• Insects
  • Peanut butter
  • Snail shells
  • Rats are often very cautious of new food sources popping up in their surroundings. To lure them to the trap, tell your customers to bait it without setting it for a few days. The rats will then learn trust it as a safe and reliable food or nesting-material source.

Snap Traps

Snap traps from Victor® may seem like an old-fashioned way to catch rats, but they remain very effective. Point out these advantages to using snap traps:

  • They're disposable.
  • They’re reusable, if you so choose.
  • You can use them indoors and out.
  • They’re non-toxic.
  • The dead rat is visible so confirming the kill is easy.

Electronic Traps

Victor® electronic traps are indoors-only, but have some great benefits:

  • They are a humane and non-toxic way to deal with rats.
  • They’re reusable.
  • The dead rat is not visible, yet easily disposable.
  • They have a blinking light to indicate a kill.
  • They’re safe to use around kids and pets.

Victor® has a variety of electronic rat traps, and the best options are:

  • Rat Zapper® Ultra zaps rats using 8,000 volts. A flashing red light signals a kill. The trap requires 4 D-cell batteries, and it delivers about 60 kills on one set of batteries.
  • Electronic Rat Trap uses fewer volts, 7,000, but is still lethal, drawing from 4 C-cell batteries as its power source. It has a flashing green light to indicate a kill and can deliver about 50 kills per set of batteries.
  • Rat Zapper® Classic runs on 4 AA-cell batteries, with about 20 kills per set of batteries. It uses 8,000 volts and has a blinking red indicator light.

Glue Traps

Glue traps do not require any baiting or setting, so they are easy to use. Just advise customers place the glue traps along the wall where rats usually travel. Victor® Hold-Fast® Rat Glue Tray uses a proprietary formula that holds the rat securely in place to prevent escape.

Ultrasonic Devices

Ultrasonic repellents work by emitting non-repetitive, high-frequency sound waves that deter rodents so they don’t enter the protected building. These are great because they are simple to use — your customer just needs to plug them in. No baiting. No setting.

The Importance of Sanitation


Proper sanitation is essential in keeping roof rats from nesting in or raiding a building. Here are some good sanitation tips, which can include promoting other items in your store:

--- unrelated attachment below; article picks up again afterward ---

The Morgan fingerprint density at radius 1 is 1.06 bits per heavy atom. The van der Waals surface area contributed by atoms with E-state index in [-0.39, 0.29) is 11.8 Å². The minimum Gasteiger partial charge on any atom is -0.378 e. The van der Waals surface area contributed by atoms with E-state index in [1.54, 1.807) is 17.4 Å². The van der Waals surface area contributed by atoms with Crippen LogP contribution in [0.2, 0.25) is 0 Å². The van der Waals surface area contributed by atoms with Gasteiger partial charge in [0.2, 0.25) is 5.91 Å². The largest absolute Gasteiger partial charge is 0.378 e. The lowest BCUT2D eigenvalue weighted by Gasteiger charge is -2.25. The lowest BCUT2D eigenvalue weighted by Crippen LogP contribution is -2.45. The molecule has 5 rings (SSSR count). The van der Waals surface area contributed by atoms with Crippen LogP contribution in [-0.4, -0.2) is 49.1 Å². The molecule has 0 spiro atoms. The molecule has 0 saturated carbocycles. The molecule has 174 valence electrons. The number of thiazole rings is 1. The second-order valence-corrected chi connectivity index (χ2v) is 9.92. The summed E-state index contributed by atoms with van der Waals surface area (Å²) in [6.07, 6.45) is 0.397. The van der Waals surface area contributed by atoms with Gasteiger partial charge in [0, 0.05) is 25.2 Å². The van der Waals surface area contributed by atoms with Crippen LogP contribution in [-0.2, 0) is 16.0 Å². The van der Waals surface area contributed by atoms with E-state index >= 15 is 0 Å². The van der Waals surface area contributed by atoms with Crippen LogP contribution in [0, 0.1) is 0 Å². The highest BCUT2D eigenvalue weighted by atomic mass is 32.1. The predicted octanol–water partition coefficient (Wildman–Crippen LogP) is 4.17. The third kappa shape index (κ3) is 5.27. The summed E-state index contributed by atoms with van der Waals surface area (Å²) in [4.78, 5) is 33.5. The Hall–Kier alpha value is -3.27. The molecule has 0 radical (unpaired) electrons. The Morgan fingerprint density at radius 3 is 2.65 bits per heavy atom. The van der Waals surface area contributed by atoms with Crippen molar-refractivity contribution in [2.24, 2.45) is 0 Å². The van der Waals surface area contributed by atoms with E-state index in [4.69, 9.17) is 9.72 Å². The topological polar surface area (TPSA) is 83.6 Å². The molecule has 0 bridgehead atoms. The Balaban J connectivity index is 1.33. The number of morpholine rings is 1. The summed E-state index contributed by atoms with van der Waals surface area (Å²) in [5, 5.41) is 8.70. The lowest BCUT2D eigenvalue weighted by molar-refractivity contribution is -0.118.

• Make sure all garbage containers have tight-fitting lids.
  • Collect trash and garbage debris frequently.
  • Limit pet and livestock food to no more than they eat in a day.
  • Store pet and animal foods in metal containers with lids.
  • Store cereals and other dry foods in air-tight containers.
  • Limit access to water.


To reduce a property’s appeal to roof rats, tell your customers to:

  • Use caulk to seal all entries that provide rodent access. They can enter through spaces that measure 0.25 in or larger
  • Place screens over roof vents and attic turbine ventilators.
  • Use a chimney cap or screen to protect the furnace and fireplace.
  • Block entryways under sinks, near washers, dryers, dishwashers & hot water heaters.
  • Always shut doors when exiting the home.
  • Make sure all window screens are in good condition.
  • Prune shrub and tree branches or limbs to within three feet of the structure and roof.
  • Keep palm trees trimmed.
  • Take down vines or shrubs growing against or near the building.
  • Thin out bushes near the building.
Cookies On This Site OK This site uses cookies to improve your user experience. By using this site you agree to these cookies being set. To find out more see our Privacy & Cookies Policy.
© 2022 Woodstream Corporation, Inc. All Rights Reserved.
29 E. King Street, Lancaster, PA 17602